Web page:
There’s oodles of bass which can comfortably shake the walls in your room without taking a toll on the other frequencies. Such finely-tuned acoustics are reminiscent in most other smart speakers in the market and it’s what sets the Home Speaker 500 apart from the competition. Listening to Ariana Grande’s 7 rings, Post Malone’s Wow and DIVINE’s Apna Time Aayega, I couldn’t help but dance to the beats. Did I injure myself trying to bunny hop? Maybe. But would I still jump like a maniac if the music is bursting out of the Home Speaker 500? Absolutely.
The mid-range sounds just as brilliant, mind you. The Home Speaker 500 managed to encompass Lana Del Ray’s entire vocal range in her recent single – Mariners Apartment Complex. Not a single note went amiss and even at louder volumes, the high-pitched notes of the singer’s voice didn’t bite my ears. What’s more, the speaker should be on the top of your wish list if you like listening to singers like James Arthur, who incorporate instruments like the piano and acoustic guitar in most of their tracks. Thanks to the unit’s timbral warmth, any song with a mix of the aforementioned instruments played beautifully on the Home Speaker 500.
The Bose Home Speaker 500 is among the rare breed of speakers which does justice to songs from the rock/metal genre. You might’ve noticed that for the most part, chaotic rock ballads sound muddy on Bluetooth speakers, especially at high volumes. However, I thoroughly enjoyed listening to Mr. Brightside and Somebody Told Me by the Killers on the unit, as the treble output had just the right amount of sparkle and energy. The power chords from the electric guitar didn’t interfere with the vocals, and I could even make out the kick drums playing in the background in the tracks. Suffice it to say, the speaker excels at imaging too, and you’ll be able to pick out each and every instrument in any given song.
Unfortunately, while the Home Speaker 500 managed to create a wide sound stage, the stereo separation still left something to be desired. It’s a little hard to pinpoint exactly how the speaker was lacking but during my usage, I knew that the sound was being outputted from just one speaker. Therefore, contrary to the company’s claims, you’ll have to invest in another unit if you want to enjoy true stereo audio.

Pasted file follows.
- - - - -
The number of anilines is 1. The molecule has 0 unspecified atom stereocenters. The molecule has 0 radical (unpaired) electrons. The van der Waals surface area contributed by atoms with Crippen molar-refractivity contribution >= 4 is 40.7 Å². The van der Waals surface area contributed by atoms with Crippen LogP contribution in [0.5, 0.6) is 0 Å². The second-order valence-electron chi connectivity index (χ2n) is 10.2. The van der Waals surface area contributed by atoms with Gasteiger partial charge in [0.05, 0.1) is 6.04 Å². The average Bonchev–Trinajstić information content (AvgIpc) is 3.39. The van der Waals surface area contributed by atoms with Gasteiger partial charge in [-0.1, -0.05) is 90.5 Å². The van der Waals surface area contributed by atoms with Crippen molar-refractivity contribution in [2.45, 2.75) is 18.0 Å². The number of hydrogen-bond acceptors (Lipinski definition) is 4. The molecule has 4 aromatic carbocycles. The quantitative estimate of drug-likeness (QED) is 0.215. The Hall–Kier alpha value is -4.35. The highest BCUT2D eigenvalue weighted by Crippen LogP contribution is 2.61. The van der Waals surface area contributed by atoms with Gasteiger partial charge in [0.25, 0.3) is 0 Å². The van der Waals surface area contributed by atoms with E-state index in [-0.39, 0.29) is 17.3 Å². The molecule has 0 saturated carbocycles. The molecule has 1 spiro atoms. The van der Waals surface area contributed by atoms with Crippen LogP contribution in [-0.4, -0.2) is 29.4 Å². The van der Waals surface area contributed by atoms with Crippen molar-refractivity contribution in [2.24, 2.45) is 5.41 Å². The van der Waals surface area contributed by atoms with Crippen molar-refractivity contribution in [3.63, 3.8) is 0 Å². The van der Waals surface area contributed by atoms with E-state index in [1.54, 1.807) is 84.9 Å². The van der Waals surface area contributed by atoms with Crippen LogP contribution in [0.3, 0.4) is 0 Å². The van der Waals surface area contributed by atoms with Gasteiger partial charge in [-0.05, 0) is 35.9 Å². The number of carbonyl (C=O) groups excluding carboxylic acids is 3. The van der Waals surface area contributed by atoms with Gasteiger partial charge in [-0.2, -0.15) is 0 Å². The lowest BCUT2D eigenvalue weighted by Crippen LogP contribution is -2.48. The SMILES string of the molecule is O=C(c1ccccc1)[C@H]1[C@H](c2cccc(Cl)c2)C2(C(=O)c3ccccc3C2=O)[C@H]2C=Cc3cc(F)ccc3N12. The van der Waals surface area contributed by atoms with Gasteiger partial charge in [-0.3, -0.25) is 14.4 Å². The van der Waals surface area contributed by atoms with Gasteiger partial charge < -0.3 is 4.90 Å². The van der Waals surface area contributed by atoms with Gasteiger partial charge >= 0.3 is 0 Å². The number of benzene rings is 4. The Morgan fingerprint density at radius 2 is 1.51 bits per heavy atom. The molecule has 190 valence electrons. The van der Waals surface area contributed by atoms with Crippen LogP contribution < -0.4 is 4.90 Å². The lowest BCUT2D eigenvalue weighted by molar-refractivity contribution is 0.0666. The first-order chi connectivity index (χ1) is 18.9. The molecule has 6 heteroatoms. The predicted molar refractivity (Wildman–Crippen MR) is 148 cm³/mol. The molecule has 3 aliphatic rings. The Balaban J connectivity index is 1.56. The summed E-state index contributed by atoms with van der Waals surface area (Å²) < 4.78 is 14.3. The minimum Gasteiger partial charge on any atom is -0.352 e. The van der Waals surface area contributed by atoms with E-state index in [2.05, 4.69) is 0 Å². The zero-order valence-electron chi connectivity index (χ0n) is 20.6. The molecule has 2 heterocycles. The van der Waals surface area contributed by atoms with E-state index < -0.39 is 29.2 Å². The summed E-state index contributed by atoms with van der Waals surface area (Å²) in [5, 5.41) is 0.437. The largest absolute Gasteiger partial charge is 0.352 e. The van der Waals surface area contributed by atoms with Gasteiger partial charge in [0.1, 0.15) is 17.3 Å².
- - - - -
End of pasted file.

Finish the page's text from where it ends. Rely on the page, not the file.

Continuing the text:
As for the smart stuff, the Home Speaker 500 is comparable to other Amazon Alexa-powered speakers. Therefore, you can ask Alexa to tell you the weather forecast, pause/play your music, set the timer and so on. You can pair the speaker to the company’s Bose Music app, but bear in mind that if you have a Bose SoundLink device at your place, then you’ll have to operate it with a different app. This is a huge bummer for anyone who already owns products from the company as the Home Speaker 500 isn’t backwards compatible.
Moreover, while the speaker supports Amazon’s Prime Music platform, this feature isn’t yet supported on the Bose Music app in India. Therefore, if you’re an Amazon Music user, you won’t be able to sync your playlists to the Bose Music app. However, you can still command Alexa to play various tracks or podcasts and the assistant will scour Amazon’s massive library and play the song/latest episode of a podcast for you. Outside of that, you can also control compatible smart home devices at your place with the Home Speaker 500.
So then, is the Home Speaker 500 a good buy for Rs 39,990? In my books, the answer is a resounding yes. The speaker sounds phenomenal, comes with Alexa smarts and boasts a refined, elegant look which screams premium. Yes, it’s not without its flaws and I would’ve liked it more if it was interoperable with other speakers from Bose’s stables.
But – and I cannot stress this enough – the Home Speaker 500’s sound quality alone is worth the price you’d pay for it. Therefore, if money is no object, the Bose Home Speaker 500 is a stellar buy.
Editor’s rating: 4 / 5
- Impeccable build quality
- Outstanding audio performance
- Backed with Alexa smarts
- No backward compatibility